MEPS 118:283-294 (1995)  -  doi:10.3354/meps118283

A cross-system analysis of labile dissolved organic carbon

Søndergaard, M., Middelboe, M.

The utilization of dissolved organic carbon (DOC) by bacteria in grazer-free cultures can be used to measure the concentration of labile DOC (DOCL). A database of 126 measurements was used to test whether or not the concentration of DOCL is positively related to total DOC. A positive and significant correlation between DOCL and DOC was found for the entire database as well as for lakes, rivers and seawater. An average response of about 0.17 umol DOCL umol-1 DOC could be calculated and 60% of the variance was explained by DOC. The DOCL concentration averaged 14, 19, and 19% of the total DOC pool in lakes, rivers and seawater, respectively; however, the median value of 25% for rivers was about twice the values for lakes and seawater. The high relative amount of DOCL in half the rivers was explained by anthropogenic influence. The control of DOCL concentrations was analyzed according to models of bacterial and substrate interactions applying Michaelis-Menten-Monod kinetics. It is suggested that the higher concentrations of DOCL in eutrophic as opposed to oligotrophic systems may be explained by a higher 'theoretical community half-saturation constant' (Ks) in eutrophic systems. The consequence of a higher Ks will be a higher steady-state concentration of labile substrate, as was found. Other possible explanations were analyzed, but rejected as major causes for the cross-system difference.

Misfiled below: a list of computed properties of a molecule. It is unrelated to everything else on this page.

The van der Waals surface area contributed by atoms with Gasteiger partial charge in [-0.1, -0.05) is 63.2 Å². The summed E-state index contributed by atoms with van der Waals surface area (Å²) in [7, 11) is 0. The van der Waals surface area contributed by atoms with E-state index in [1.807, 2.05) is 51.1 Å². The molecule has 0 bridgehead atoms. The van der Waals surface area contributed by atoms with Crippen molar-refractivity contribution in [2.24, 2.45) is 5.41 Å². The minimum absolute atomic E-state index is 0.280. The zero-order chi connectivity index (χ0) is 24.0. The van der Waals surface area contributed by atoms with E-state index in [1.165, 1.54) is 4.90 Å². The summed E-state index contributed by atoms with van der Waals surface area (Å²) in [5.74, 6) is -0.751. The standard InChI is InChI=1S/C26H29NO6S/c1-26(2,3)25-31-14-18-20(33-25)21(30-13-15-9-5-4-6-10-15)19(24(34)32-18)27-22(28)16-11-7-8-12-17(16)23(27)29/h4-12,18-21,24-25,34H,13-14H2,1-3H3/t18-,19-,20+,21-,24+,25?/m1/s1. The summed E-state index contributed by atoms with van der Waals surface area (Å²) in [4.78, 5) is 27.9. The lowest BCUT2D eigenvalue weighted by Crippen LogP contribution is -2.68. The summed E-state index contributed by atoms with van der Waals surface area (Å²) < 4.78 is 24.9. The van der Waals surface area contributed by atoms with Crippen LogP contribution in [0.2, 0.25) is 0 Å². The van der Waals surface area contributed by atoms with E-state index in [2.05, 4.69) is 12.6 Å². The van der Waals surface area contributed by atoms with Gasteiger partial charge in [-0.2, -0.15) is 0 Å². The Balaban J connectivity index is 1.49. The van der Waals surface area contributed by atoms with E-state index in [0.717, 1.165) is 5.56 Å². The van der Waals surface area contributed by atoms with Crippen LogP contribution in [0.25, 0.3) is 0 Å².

Labile DOC . Cross-system differences . Control of labile DOC

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